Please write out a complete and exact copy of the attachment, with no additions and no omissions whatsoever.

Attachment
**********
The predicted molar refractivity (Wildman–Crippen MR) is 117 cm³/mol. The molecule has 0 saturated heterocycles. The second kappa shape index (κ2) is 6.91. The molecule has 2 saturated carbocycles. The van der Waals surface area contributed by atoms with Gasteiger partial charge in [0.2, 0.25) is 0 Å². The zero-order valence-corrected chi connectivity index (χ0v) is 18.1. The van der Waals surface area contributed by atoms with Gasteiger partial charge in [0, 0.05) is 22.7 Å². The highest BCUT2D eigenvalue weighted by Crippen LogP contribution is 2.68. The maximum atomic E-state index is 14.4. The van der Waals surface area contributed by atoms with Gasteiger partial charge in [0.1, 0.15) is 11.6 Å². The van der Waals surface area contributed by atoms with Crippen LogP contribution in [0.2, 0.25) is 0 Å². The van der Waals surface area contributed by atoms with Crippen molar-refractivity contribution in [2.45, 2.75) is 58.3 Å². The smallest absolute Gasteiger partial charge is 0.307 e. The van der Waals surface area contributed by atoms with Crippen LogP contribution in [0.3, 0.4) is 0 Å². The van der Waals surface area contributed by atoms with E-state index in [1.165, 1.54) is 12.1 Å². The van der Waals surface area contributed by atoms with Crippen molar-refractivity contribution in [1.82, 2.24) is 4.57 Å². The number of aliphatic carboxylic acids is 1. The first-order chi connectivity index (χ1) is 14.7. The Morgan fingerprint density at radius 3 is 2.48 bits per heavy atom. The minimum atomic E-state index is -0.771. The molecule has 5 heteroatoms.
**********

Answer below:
The predicted molar refractivity (Wildman–Crippen MR) is 117 cm³/mol. The molecule has 0 saturated heterocycles. The second kappa shape index (κ2) is 6.91. The molecule has 2 saturated carbocycles. The van der Waals surface area contributed by atoms with Gasteiger partial charge in [0.2, 0.25) is 0 Å². The zero-order valence-corrected chi connectivity index (χ0v) is 18.1. The van der Waals surface area contributed by atoms with Gasteiger partial charge in [0, 0.05) is 22.7 Å². The highest BCUT2D eigenvalue weighted by Crippen LogP contribution is 2.68. The maximum atomic E-state index is 14.4. The van der Waals surface area contributed by atoms with Gasteiger partial charge in [0.1, 0.15) is 11.6 Å². The van der Waals surface area contributed by atoms with Crippen LogP contribution in [0.2, 0.25) is 0 Å². The van der Waals surface area contributed by atoms with Crippen molar-refractivity contribution in [2.45, 2.75) is 58.3 Å². The smallest absolute Gasteiger partial charge is 0.307 e. The van der Waals surface area contributed by atoms with Crippen LogP contribution in [0.3, 0.4) is 0 Å². The van der Waals surface area contributed by atoms with E-state index in [1.165, 1.54) is 12.1 Å². The van der Waals surface area contributed by atoms with Crippen molar-refractivity contribution in [1.82, 2.24) is 4.57 Å². The number of aliphatic carboxylic acids is 1. The first-order chi connectivity index (χ1) is 14.7. The Morgan fingerprint density at radius 3 is 2.48 bits per heavy atom. The minimum atomic E-state index is -0.771. The molecule has 5 heteroatoms.